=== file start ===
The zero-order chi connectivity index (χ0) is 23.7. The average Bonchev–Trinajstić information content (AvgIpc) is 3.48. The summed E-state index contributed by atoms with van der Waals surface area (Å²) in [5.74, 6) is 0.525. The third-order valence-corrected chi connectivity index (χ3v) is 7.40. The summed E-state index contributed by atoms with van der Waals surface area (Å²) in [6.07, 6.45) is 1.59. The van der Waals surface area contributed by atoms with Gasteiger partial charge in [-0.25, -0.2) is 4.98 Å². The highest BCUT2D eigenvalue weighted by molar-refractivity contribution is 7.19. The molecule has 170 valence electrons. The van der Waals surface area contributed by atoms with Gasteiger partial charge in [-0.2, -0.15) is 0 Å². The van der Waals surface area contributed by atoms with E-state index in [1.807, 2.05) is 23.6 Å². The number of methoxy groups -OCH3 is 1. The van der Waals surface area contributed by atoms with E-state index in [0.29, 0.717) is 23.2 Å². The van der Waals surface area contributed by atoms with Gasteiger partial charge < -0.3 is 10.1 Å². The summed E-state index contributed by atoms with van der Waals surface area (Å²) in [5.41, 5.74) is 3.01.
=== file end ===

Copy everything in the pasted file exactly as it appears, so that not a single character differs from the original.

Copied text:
The zero-order chi connectivity index (χ0) is 23.7. The average Bonchev–Trinajstić information content (AvgIpc) is 3.48. The summed E-state index contributed by atoms with van der Waals surface area (Å²) in [5.74, 6) is 0.525. The third-order valence-corrected chi connectivity index (χ3v) is 7.40. The summed E-state index contributed by atoms with van der Waals surface area (Å²) in [6.07, 6.45) is 1.59. The van der Waals surface area contributed by atoms with Gasteiger partial charge in [-0.25, -0.2) is 4.98 Å². The highest BCUT2D eigenvalue weighted by molar-refractivity contribution is 7.19. The molecule has 170 valence electrons. The van der Waals surface area contributed by atoms with Gasteiger partial charge in [-0.2, -0.15) is 0 Å². The van der Waals surface area contributed by atoms with E-state index in [1.807, 2.05) is 23.6 Å². The number of methoxy groups -OCH3 is 1. The van der Waals surface area contributed by atoms with E-state index in [0.29, 0.717) is 23.2 Å². The van der Waals surface area contributed by atoms with Gasteiger partial charge < -0.3 is 10.1 Å². The summed E-state index contributed by atoms with van der Waals surface area (Å²) in [5.41, 5.74) is 3.01.